McCarthy paid tribute backstage to the Globe's reporters and to his star-studded cast featuring Mark Ruffalo, Liev Schreiber and Rachel McAdams.
"I was really fortunate to get this cast. If you've seen my other movies I don't always go with the most well-known cast. But this really needed it," he said.
One of the stories of the ceremony, which opened amid thick fog on Santa Monica beach, was Ghanaian youngster Abraham Attah winning best actor for his portrayal of an African child soldier in "Beasts of No Nation."
Attah had never acted before he attended one of the open casting calls held in his hometown of Accra at the age of just 13.
His castmate, British actor Idriss Elba, picked up best supporting male as an army commandant in the film, and paid tribute to the people of Ghana.
"I'm half Ghanaian, it was my first time in Ghana. It was incredible, it was like a homecoming for me," he said.
Best actress went to Brie Larson, who is also tipped to win the category at the Oscars for playing a kidnapped mother in "Room."
One of the loudest cheers went to transgender actress Mya Taylor, who won best supporting female for drawing on her own experiences to portray a trans sex worker in "Tangerine." "The struggle was real for me, and I got out of it," she told reporters.
The Film Independent Spirit Awards are seen as an strong indicator of independent movies that could win Oscar glory.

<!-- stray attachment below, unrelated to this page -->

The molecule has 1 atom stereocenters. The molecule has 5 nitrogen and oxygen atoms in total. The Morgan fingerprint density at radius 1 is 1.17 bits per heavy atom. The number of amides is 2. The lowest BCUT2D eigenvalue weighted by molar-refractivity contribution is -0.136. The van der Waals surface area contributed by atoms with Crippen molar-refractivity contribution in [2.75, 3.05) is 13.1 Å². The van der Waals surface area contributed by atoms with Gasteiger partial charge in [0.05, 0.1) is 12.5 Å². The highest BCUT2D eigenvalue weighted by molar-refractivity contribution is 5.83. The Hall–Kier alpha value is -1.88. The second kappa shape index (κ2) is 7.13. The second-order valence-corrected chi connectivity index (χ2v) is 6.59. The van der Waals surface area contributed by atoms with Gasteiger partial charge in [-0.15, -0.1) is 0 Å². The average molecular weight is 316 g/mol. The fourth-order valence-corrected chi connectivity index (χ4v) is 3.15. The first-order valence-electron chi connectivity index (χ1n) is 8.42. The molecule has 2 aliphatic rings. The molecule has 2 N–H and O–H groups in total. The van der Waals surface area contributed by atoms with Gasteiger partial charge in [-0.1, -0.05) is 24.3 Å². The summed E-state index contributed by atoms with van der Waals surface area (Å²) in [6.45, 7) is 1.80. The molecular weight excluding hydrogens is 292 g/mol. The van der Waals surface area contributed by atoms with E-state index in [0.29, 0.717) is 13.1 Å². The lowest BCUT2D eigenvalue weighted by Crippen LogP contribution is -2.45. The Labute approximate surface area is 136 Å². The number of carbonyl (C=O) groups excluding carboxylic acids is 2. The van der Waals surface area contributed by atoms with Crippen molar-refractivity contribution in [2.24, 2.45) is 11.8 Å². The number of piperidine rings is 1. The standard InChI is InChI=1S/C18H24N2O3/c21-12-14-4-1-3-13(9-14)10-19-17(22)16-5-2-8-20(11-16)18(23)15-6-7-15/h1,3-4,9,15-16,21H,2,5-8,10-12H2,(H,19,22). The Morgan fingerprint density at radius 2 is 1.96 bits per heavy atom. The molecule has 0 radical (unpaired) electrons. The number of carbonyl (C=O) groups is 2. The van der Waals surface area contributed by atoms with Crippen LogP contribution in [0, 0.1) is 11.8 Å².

"Spotlight," which is competing with "The Revenant" and "The Big Short" in many of the main categories at Sunday's 88th Academy Awards, also won best editing and a special prize for its ensemble cast.
It has swept a string of honors ahead of the Oscars, including top prizes from the Screen Actors Guild and the Writers Guild of America, as well as a screenplay award at Britain's BAFTAs. McCarthy told reporters on the arrivals red carpet he hadn't felt any nerves ahead of the Spirit Awards -- but would be "a wreck" at the Oscars.
One disappointment at the Spirits was "Carol," the story of a 1950s housewife who falls for a store clerk.
Starring Cate Blanchett and Rooney Mara, it was nominated in six categories, including best feature, best director and best actress, but won just one trophy for Ed Lachman's cinematography.